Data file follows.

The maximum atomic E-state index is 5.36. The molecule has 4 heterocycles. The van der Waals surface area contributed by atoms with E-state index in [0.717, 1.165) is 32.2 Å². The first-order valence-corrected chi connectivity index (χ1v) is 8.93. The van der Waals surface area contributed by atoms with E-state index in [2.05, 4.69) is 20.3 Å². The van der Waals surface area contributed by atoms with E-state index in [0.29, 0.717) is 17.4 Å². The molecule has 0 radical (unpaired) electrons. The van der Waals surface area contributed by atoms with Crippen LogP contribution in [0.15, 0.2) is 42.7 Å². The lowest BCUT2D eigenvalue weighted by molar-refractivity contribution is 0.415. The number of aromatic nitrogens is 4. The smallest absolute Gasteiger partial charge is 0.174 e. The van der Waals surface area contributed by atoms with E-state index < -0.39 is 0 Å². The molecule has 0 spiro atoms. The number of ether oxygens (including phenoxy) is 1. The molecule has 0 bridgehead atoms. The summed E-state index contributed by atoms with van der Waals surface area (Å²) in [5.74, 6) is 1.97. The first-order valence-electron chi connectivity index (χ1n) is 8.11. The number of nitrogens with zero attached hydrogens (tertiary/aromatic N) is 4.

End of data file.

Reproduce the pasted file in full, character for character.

The maximum atomic E-state index is 5.36. The molecule has 4 heterocycles. The van der Waals surface area contributed by atoms with E-state index in [0.717, 1.165) is 32.2 Å². The first-order valence-corrected chi connectivity index (χ1v) is 8.93. The van der Waals surface area contributed by atoms with E-state index in [2.05, 4.69) is 20.3 Å². The van der Waals surface area contributed by atoms with E-state index in [0.29, 0.717) is 17.4 Å². The molecule has 0 radical (unpaired) electrons. The van der Waals surface area contributed by atoms with Crippen LogP contribution in [0.15, 0.2) is 42.7 Å². The lowest BCUT2D eigenvalue weighted by molar-refractivity contribution is 0.415. The number of aromatic nitrogens is 4. The smallest absolute Gasteiger partial charge is 0.174 e. The van der Waals surface area contributed by atoms with E-state index < -0.39 is 0 Å². The molecule has 0 spiro atoms. The number of ether oxygens (including phenoxy) is 1. The molecule has 0 bridgehead atoms. The summed E-state index contributed by atoms with van der Waals surface area (Å²) in [5.74, 6) is 1.97. The first-order valence-electron chi connectivity index (χ1n) is 8.11. The number of nitrogens with zero attached hydrogens (tertiary/aromatic N) is 4.